BERLIN – EU and the International Community should put media freedom high on the list of priorities for Western Balkan countries in the EU integration process, it is one of the recommendations developed by civil society leaders from the Western Balkans created within the Civil Society and Think Tank Forum in Berlin.
The CSOs stated that the media freedom topic should be included in the Berlin Process as an initiative for Western Balkans governments to sign a commitment to implement recommendations related to media freedom.
The EU and the International Community should communicate local information needs with massive online platforms. In their recommendations, Civil Society representatives stated that it is necessary to make state efforts in fighting disinformation a criterion when assessing progress in media freedom within the EU accession process, Chapter 23 on freedom of speech plus Chapter on Media and Information Society.
According to recommendations, the EU should design new instruments to monitor and assess media freedom, such as special reports on media freedom, like the ones for Chapters 23 and 24.
Regarding recommendations for the Western Balkans Governments, the CSO stated that they should discontinue practices that jeopardize media freedoms, particularly those that target journalists and independent media.
It is also stated that the governments should strengthen the capacity, independence, and accountability of regulatory bodies, as well as put forward communicators with expertise and integrity to represent official sources and the public sector. CSO representatives underlined the importance of making media literacy a part of the curriculum in formal education from the youngest age.
„Withdraw public funding from media outlets that are not credible, ethical, and do not abide by professional standards. Promote the same policies with other stakeholders“, stated in the recommendations.
Tijana Cvjetićanin, Editor in Chief of Raskrinkavanje from Sarajevo, presented CSOs recommendations during the panel “Information Disorder in the Western Balkans” at the Civil Society and Think Tank Forum in Berlin.
She underlined that media capture and lack of media freedom are the main conditions for spreading disinformation in the Western Balkans region. She explained that political influence comes from governments.
According to her, that is why it is necessary for the EU to insist more on media freedom issues in the process of accession of the Western Balkan countries.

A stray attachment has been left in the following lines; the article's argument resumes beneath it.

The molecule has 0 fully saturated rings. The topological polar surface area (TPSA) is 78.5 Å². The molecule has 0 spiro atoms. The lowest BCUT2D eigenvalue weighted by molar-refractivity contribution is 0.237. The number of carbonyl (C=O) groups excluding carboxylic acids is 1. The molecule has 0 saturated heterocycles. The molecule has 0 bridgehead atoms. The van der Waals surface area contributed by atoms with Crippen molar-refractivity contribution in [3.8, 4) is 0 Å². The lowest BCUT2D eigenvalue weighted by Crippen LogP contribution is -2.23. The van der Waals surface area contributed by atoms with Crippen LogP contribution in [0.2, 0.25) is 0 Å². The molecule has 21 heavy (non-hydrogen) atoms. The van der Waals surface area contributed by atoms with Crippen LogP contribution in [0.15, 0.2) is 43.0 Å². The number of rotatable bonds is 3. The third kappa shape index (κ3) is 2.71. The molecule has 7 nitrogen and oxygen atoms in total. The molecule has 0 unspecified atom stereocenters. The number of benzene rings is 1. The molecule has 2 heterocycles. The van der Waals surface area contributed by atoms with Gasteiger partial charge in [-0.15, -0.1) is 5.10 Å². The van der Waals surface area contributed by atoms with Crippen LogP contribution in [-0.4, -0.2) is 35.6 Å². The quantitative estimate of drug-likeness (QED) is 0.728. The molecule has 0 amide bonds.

She assessed that government incentives are very present in the regional media landscape, pushing media from professional reporting to sensational. “All of this is not driving environment for journalism”, said Cvjetićanin.
Cvijetićanin explained that the influence of third parties on disinformation in the region is not great and that it is very difficult to determine when disinformation comes from outside and when local actors spread disinformation.
Jasna Jelisić, Head of the Western Balkans Task Force in the Strategic Communication Division of the European External Action Service, explained that the EU had taken a large scope of actions to tackle with this information.
She assessed that for the EU is very important to understand what is happening in the region, which is why cooperation with local actors is crucial for the European Union.
“On that basis, it is important to support local actors who will unpack the problem in the local environment. We need many local disinformation studies”, Jelisić said.
Jelisić explained that it is impossible to stop the spread of misinformation and that the only thing the EU and the region can do together builds resilience.
According to Jelisić, tackling disinformation requires the involvement of all levels of government but also civil society. She underlined that the EU supports governments, media, and civil society in the region in the fight against disinformation.
Adelheid Feilcke, Director of Programs for Europe at Deutsche Welle, assessed during the panel that the people in the Western Balkans are still frustrated about their countries’ situation, which is why many young people leaving. She stressed the importance of solution-orientated journalism as an approach that helps and empowers younger generations.
Feilcke underlined that cooperation with journalists and media outlets in the region is essential for strengthening and building resilience.
“Disinformations, fake news, threatening journalists are happening daily in the Western Balkans. We have considered that international partnership and cooperation is very important”, she said.
Amela Krasniqi, Chairwoman at Audiovisual Media Authority – AMA from Tirana, stressed that propaganda is essential to all misinformation that spreads in the Western Balkans region and beyond.
During the panel, she spoke about positive examples of regional media cooperation in the fight against disinformation. She cited the example of the Declaration from Tirana, which was signed by many journalistic agencies from regional Southeast Europe. She assessed that such cooperation is one of the key ways in the fight against disinformation because the media transmit false news to each other.
The Civil Society Forum is organized by Southeast Europe Association together with the Aspen Institute Germany and it is “designed as a public presentation of the results and key recommendations elaborated by think tanks and civil society organization at the workshop and a public discussion with decision-makers from the Western Balkans region and the EU”, while also providing a platform for networking and exchange of best practices among the members of Western Balkans civil society and their colleagues from the EU.